Yet by choosing to go after Chalabi, the U.S. risks alienating some of its few remaining allies in Iraq while inviting fresh doubts about its judgment—all at a time when the U.S. is trying to line up support for the planned transfer of power on June 30 in a last-gasp bid to stave off spiraling discontent with the occupation. "This is always the way the United States does things," Chalabi tells Time. "One of the first things they do when they come into a place is turn their backs on their friends who were instrumental in bringing them there." About that much, at least, Chalabi is right. Last week's raid signaled that Washington's romance with Chalabi is over. "He has made some choices about whether he will speak out or be against us, and he has that right," says a senior Administration official. "But we have the right to make choices as well."

The rupture between the U.S. and its favorite son has been months in the making, the product of election-year politics, bureaucratic jousting and deeply personal feuds. In January Bush invited a delegation of the Iraqi Governing Council, including Chalabi, to Washington for the State of the Union address. Chalabi sat just behind First Lady Laura Bush. But that publicity coup masked anxieties. Chalabi says that during a meeting with George W. Bush in the Oval Office, he implored the President not to hand control over Iraq's political future to the U.N. Chalabi has long railed against the U.N. for propping up Saddam through its corrupt oil-for-food program. He warned Bush that the U.N.'s envoy to Iraq, Lakhdar Brahimi, was trying to give former Sunni Baathists a role in the future government. Chalabi tells Time, "The President said to me, 'If there is anything you don't have to worry about, it's that.'" He should have been worried. In early April, with coalition forces fighting a two-front insurgency and the White House desperate for an exit strategy, Bush declared that the U.S. would back any political arrangement Brahimi could come up with before June 30. When the U.N. envoy returned to Iraq last month, he announced that members of the Governing Council would not be a part of the caretaker government he plans to name. Chalabi blames Bush for trashing the pledge he made in January. "Two months down the line, the President decides for his re-election strategy to have the U.N. determine how things are going to be in Iraq," he says.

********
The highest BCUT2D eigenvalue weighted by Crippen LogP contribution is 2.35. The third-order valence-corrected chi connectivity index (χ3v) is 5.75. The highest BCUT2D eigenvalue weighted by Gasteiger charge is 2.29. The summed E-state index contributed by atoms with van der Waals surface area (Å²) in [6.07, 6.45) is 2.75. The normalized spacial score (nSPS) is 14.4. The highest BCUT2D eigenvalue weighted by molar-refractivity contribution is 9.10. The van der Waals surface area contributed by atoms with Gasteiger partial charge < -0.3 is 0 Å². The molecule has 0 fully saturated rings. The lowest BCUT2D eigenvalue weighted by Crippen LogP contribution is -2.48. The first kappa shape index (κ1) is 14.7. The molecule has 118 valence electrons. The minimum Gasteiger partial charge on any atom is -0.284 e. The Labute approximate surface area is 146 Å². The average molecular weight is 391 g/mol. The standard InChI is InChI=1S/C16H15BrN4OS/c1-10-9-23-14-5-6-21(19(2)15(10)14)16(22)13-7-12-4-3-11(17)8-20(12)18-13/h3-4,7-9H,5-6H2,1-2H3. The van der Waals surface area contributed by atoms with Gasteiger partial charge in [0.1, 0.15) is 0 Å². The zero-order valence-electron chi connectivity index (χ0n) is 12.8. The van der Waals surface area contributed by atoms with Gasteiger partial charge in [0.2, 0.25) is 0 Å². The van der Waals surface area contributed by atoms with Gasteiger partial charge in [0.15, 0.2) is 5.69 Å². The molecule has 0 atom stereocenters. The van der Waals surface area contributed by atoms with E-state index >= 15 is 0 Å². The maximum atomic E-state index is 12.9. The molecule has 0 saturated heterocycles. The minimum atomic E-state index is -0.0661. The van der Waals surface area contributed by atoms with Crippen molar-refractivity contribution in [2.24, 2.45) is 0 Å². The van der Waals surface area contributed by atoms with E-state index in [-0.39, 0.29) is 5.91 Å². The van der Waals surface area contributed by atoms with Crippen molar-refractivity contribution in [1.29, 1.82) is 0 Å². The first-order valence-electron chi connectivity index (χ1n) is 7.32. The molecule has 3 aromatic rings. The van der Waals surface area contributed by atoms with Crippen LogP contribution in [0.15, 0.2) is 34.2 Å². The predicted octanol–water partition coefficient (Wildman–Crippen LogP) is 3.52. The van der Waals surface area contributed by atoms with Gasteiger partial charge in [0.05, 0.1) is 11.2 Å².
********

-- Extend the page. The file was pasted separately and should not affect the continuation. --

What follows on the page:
But as Chalabi fumed, he found little sympathy from the Administration. In early April, according to U.S. officials, the National Security Council agreed it was time to cut its losses and separate Washington's policy from Chalabi. In Baghdad, Chalabi's relationship with L. Paul Bremer, the head of the Coalition Provisional Authority, disintegrated into a bitter grudge match. "Bremer is a control freak," charges a Chalabi aide. "He hates anybody who can steal his thunder." The two feuded over Bremer's decision in late April to reverse his de-Baathification policy, which Chalabi had overseen. An i.n.c. official acknowledges that Chalabi has tried to block the appointment of several former Baathists the U.S. wants to rehire. As head of the Governing Council's finance committee, Chalabi hired an accounting firm to investigate the oil-for-food scandal. In March, Bremer hired a different accounting firm to direct the probe. Chalabi aides charge that Bremer snuffed out Chalabi's campaign, fearing it would discredit the U.N. and Brahimi. Chalabi says last week's raid was aimed at confiscating oil-for-food documents that could embarrass U.N. officials. Pentagon officials dismiss such claims. "More Chalabi bull____," says a Pentagon civilian.